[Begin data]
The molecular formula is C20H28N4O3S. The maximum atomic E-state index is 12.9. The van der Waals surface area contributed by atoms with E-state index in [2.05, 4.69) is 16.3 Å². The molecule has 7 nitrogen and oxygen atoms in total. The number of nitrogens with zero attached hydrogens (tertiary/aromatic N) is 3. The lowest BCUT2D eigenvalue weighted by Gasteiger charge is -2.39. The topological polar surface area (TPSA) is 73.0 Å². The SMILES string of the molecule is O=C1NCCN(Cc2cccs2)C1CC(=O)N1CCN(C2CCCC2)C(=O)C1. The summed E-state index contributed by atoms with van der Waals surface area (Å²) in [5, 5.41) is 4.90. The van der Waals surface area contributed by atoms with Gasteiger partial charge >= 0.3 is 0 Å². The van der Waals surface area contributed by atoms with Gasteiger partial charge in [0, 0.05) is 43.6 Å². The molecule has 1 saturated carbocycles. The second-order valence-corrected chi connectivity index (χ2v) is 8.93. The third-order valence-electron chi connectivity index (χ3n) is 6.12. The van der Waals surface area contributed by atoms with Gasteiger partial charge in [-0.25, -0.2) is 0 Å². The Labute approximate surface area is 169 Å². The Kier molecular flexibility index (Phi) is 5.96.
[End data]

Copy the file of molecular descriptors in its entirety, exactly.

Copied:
The molecular formula is C20H28N4O3S. The maximum atomic E-state index is 12.9. The van der Waals surface area contributed by atoms with E-state index in [2.05, 4.69) is 16.3 Å². The molecule has 7 nitrogen and oxygen atoms in total. The number of nitrogens with zero attached hydrogens (tertiary/aromatic N) is 3. The lowest BCUT2D eigenvalue weighted by Gasteiger charge is -2.39. The topological polar surface area (TPSA) is 73.0 Å². The SMILES string of the molecule is O=C1NCCN(Cc2cccs2)C1CC(=O)N1CCN(C2CCCC2)C(=O)C1. The summed E-state index contributed by atoms with van der Waals surface area (Å²) in [5, 5.41) is 4.90. The van der Waals surface area contributed by atoms with Gasteiger partial charge >= 0.3 is 0 Å². The van der Waals surface area contributed by atoms with Gasteiger partial charge in [0, 0.05) is 43.6 Å². The molecule has 1 saturated carbocycles. The second-order valence-corrected chi connectivity index (χ2v) is 8.93. The third-order valence-electron chi connectivity index (χ3n) is 6.12. The van der Waals surface area contributed by atoms with Gasteiger partial charge in [-0.25, -0.2) is 0 Å². The Labute approximate surface area is 169 Å². The Kier molecular flexibility index (Phi) is 5.96.